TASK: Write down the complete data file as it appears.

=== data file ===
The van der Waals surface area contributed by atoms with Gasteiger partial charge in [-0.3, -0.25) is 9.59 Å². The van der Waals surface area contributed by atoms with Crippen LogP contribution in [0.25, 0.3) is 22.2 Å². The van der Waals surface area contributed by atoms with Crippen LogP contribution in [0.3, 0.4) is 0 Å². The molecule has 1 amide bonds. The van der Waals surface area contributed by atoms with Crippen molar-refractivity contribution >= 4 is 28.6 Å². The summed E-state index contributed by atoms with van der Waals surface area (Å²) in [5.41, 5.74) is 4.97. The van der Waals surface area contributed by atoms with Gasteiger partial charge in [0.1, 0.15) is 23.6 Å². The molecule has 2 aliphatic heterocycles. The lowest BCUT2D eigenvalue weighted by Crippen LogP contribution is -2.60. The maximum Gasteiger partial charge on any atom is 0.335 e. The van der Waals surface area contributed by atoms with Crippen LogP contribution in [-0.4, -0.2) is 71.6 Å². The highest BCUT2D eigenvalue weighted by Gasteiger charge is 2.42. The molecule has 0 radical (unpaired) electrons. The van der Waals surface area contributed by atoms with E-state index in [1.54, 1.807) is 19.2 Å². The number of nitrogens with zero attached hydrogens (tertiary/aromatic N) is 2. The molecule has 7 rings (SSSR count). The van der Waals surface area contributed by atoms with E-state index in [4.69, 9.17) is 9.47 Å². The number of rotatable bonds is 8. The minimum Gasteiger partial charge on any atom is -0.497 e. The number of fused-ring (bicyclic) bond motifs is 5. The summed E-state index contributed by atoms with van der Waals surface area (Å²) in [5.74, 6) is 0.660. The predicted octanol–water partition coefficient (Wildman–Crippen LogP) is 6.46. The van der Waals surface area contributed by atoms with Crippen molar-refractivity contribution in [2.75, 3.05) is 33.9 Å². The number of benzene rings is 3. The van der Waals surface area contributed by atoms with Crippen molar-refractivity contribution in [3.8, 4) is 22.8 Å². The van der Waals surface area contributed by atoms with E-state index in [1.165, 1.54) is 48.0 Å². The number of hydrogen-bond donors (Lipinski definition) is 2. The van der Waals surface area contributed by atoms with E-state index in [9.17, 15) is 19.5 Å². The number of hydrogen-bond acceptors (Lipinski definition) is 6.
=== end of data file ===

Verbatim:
The van der Waals surface area contributed by atoms with Gasteiger partial charge in [-0.3, -0.25) is 9.59 Å². The van der Waals surface area contributed by atoms with Crippen LogP contribution in [0.25, 0.3) is 22.2 Å². The van der Waals surface area contributed by atoms with Crippen LogP contribution in [0.3, 0.4) is 0 Å². The molecule has 1 amide bonds. The van der Waals surface area contributed by atoms with Crippen molar-refractivity contribution >= 4 is 28.6 Å². The summed E-state index contributed by atoms with van der Waals surface area (Å²) in [5.41, 5.74) is 4.97. The van der Waals surface area contributed by atoms with Gasteiger partial charge in [0.1, 0.15) is 23.6 Å². The molecule has 2 aliphatic heterocycles. The lowest BCUT2D eigenvalue weighted by Crippen LogP contribution is -2.60. The maximum Gasteiger partial charge on any atom is 0.335 e. The van der Waals surface area contributed by atoms with Crippen LogP contribution in [-0.4, -0.2) is 71.6 Å². The highest BCUT2D eigenvalue weighted by Gasteiger charge is 2.42. The molecule has 0 radical (unpaired) electrons. The van der Waals surface area contributed by atoms with E-state index in [1.54, 1.807) is 19.2 Å². The number of nitrogens with zero attached hydrogens (tertiary/aromatic N) is 2. The molecule has 7 rings (SSSR count). The van der Waals surface area contributed by atoms with E-state index in [4.69, 9.17) is 9.47 Å². The number of rotatable bonds is 8. The minimum Gasteiger partial charge on any atom is -0.497 e. The number of fused-ring (bicyclic) bond motifs is 5. The summed E-state index contributed by atoms with van der Waals surface area (Å²) in [5.74, 6) is 0.660. The predicted octanol–water partition coefficient (Wildman–Crippen LogP) is 6.46. The van der Waals surface area contributed by atoms with Crippen molar-refractivity contribution in [2.75, 3.05) is 33.9 Å². The number of benzene rings is 3. The van der Waals surface area contributed by atoms with Crippen molar-refractivity contribution in [3.8, 4) is 22.8 Å². The van der Waals surface area contributed by atoms with E-state index in [1.165, 1.54) is 48.0 Å². The number of hydrogen-bond donors (Lipinski definition) is 2. The van der Waals surface area contributed by atoms with E-state index in [9.17, 15) is 19.5 Å². The number of hydrogen-bond acceptors (Lipinski definition) is 6.